Monday, 9 February 2015

Sir John Soane Museum London

I really should have started this blogging business when I stopped working at School a couple of years ago, as I decided that, after years of dashing here and there to ballet, tap, modern, rainbows, brownies, guides, gymnastics, archery, trampolining, swimming, beavers, cubs, scouts, music lessons, orthodontists, doctors, dentists, children's parties, work, etc (phew I'm worn out just thinking about it), I would have a day out somewhere I hadn't been before leaving the car behind and letting the train take the strain.

Buckingham Palace

View from Waterloo Bridge over the Thames



The natural place for exploration is London being reasonably close for a day trip and full of excellent areas to walk, buildings to admire, museums, galleries and exhibitions .  You don't have to spend a fortune as the streets are full of exciting architecture, parks have plenty of space, plants and flowers, there are fabulous riverside walks and many museums and galleries are free. I have an Art Fund card which also gives reductions for certain exhibitions.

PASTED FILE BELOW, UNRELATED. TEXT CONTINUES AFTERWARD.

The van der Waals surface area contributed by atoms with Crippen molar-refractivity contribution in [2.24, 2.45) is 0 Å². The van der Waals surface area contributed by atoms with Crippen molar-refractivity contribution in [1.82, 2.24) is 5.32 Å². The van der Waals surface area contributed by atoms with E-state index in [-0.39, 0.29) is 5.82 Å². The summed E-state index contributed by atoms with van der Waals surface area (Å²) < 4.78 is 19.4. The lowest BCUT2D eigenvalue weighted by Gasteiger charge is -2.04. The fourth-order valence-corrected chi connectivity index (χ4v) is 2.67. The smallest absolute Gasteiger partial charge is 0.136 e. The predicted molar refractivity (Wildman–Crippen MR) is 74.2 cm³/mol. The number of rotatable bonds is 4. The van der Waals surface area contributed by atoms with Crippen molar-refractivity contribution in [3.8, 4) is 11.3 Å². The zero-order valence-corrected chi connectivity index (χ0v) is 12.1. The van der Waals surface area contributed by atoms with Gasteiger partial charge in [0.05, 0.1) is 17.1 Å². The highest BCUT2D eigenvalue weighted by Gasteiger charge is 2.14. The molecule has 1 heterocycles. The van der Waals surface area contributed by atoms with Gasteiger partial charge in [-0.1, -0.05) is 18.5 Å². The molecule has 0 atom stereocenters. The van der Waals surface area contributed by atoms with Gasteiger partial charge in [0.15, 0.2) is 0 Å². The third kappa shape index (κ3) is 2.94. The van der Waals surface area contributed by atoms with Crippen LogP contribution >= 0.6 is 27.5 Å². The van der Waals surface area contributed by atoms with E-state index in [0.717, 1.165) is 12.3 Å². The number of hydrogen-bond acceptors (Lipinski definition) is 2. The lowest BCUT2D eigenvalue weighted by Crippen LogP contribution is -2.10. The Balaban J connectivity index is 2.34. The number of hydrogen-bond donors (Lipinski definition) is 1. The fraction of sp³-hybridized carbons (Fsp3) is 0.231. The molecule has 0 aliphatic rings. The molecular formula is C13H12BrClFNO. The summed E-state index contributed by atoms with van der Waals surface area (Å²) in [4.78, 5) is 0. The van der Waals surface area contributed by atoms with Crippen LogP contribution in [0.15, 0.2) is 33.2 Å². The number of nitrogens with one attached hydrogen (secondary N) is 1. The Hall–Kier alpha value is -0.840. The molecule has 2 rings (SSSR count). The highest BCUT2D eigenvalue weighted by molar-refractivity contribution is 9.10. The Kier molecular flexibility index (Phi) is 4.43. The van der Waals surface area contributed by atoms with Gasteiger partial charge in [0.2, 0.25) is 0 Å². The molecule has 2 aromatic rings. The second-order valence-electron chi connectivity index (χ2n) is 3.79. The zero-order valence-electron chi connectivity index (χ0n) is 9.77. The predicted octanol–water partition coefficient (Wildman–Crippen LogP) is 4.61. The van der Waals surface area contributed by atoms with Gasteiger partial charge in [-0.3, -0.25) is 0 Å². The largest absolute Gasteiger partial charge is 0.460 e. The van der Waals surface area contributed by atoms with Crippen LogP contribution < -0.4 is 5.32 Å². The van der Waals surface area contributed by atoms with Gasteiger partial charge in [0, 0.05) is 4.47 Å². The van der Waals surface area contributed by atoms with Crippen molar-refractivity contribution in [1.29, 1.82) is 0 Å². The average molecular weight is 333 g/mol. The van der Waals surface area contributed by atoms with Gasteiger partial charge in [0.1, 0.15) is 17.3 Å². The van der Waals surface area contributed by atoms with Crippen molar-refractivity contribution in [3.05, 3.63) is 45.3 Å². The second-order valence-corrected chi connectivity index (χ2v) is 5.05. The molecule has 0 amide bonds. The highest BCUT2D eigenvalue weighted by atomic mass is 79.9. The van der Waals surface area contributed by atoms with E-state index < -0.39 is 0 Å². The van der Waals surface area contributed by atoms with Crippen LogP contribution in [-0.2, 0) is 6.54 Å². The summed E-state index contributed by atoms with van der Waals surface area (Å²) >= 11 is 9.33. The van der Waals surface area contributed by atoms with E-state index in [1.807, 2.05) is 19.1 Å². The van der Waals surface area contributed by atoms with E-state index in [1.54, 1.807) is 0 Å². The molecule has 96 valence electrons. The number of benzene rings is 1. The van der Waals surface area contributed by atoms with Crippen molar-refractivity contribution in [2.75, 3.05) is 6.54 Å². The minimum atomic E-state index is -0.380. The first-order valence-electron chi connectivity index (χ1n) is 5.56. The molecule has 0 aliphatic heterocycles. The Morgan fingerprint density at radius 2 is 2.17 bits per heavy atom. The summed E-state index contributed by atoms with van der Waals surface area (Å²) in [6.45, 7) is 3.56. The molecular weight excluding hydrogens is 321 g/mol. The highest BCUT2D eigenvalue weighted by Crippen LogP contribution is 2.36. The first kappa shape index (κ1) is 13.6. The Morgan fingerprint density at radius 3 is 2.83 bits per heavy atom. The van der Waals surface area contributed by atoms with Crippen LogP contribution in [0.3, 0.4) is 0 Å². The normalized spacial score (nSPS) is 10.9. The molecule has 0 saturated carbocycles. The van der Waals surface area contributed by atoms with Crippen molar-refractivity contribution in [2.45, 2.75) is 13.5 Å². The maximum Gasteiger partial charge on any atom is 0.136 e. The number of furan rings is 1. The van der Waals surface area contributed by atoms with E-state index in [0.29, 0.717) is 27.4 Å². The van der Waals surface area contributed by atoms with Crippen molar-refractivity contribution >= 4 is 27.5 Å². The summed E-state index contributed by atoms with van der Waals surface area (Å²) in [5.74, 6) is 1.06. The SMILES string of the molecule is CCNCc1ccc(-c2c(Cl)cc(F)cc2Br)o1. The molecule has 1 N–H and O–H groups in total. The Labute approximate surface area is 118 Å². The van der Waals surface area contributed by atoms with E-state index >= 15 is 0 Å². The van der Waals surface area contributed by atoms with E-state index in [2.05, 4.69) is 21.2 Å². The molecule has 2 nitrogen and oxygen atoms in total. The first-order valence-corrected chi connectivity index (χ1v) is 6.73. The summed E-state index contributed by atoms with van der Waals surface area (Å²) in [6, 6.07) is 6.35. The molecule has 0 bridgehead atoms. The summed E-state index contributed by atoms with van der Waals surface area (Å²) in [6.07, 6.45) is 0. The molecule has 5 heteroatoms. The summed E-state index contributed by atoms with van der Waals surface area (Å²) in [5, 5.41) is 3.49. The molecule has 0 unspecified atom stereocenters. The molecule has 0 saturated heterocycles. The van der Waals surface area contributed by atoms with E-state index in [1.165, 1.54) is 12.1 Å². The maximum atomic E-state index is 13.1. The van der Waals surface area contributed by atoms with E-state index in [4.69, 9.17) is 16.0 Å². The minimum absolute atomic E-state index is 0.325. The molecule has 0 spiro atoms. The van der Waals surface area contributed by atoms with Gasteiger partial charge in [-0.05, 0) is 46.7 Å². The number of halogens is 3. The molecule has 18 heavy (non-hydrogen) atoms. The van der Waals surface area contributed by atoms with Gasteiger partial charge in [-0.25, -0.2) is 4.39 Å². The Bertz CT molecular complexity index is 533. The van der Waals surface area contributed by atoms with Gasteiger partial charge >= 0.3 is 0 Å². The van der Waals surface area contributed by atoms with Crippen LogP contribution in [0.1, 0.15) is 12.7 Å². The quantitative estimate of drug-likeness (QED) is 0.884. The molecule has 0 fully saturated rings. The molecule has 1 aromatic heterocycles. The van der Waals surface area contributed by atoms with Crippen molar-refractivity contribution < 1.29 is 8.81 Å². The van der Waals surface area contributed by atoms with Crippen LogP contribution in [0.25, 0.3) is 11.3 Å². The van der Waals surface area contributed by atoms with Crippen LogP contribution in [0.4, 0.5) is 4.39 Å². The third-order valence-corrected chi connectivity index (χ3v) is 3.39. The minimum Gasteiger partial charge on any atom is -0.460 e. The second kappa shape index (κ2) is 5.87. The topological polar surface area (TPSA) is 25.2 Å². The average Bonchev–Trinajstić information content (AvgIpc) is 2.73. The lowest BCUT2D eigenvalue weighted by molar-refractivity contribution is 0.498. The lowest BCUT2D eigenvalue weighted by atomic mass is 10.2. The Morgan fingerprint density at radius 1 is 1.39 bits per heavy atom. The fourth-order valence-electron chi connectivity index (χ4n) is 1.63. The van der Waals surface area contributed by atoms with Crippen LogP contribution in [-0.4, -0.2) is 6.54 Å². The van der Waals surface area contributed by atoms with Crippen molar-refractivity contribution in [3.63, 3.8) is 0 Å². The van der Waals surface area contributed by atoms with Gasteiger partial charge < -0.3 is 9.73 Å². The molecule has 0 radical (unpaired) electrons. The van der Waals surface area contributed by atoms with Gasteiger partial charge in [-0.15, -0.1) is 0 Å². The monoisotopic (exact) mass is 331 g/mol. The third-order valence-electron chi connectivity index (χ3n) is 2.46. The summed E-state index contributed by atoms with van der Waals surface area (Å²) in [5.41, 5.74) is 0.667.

I've come across some interesting places which have been something of a surprise. Today I'll mention Sir John Soane's museum.

Situated in Lincoln's Inn Fields not far from Holborn tube station, is the Architect Sir John Soane's house. When I first visited only one of the terraced houses was open but following restoration work, the next door house is now open too.


Facade of numbers 12 to 14 Lincoln's Inn Fields, Number 14 was also built by SoaneThe architect Sir John Soane’s house, museum and library at No. 13 Lincoln’s Inn Fields has been a public museum since the early 19th century. Soane demolished and rebuilt three houses in succession on the north side of Lincoln’s Inn Fields, beginning with No. 12 between 1792 and 1794, moving on to No. 13, re-built in two phases in 1808-9 and 1812, and concluding with No. 14, rebuilt in 1823-24.  (From the museum website)













When you enter, it is incredible that someone should have lived surrounded by all the antiquities and works of art. It feels like a mini British Museum with twists and turns, sculptures in the corridors with an art gallery thrown in. William Hogarth's A Rake's Progress is cleverly hidden behind panels. It certainly is a fascinating place. Have a look for yourself if you are passing and be prepared to be met at the door by a member of staff who will put your handbag in a plastic bag and keep it safe while you have a look around. There is also a shop.

Free entry, details and more information here Sir John Soane Museum



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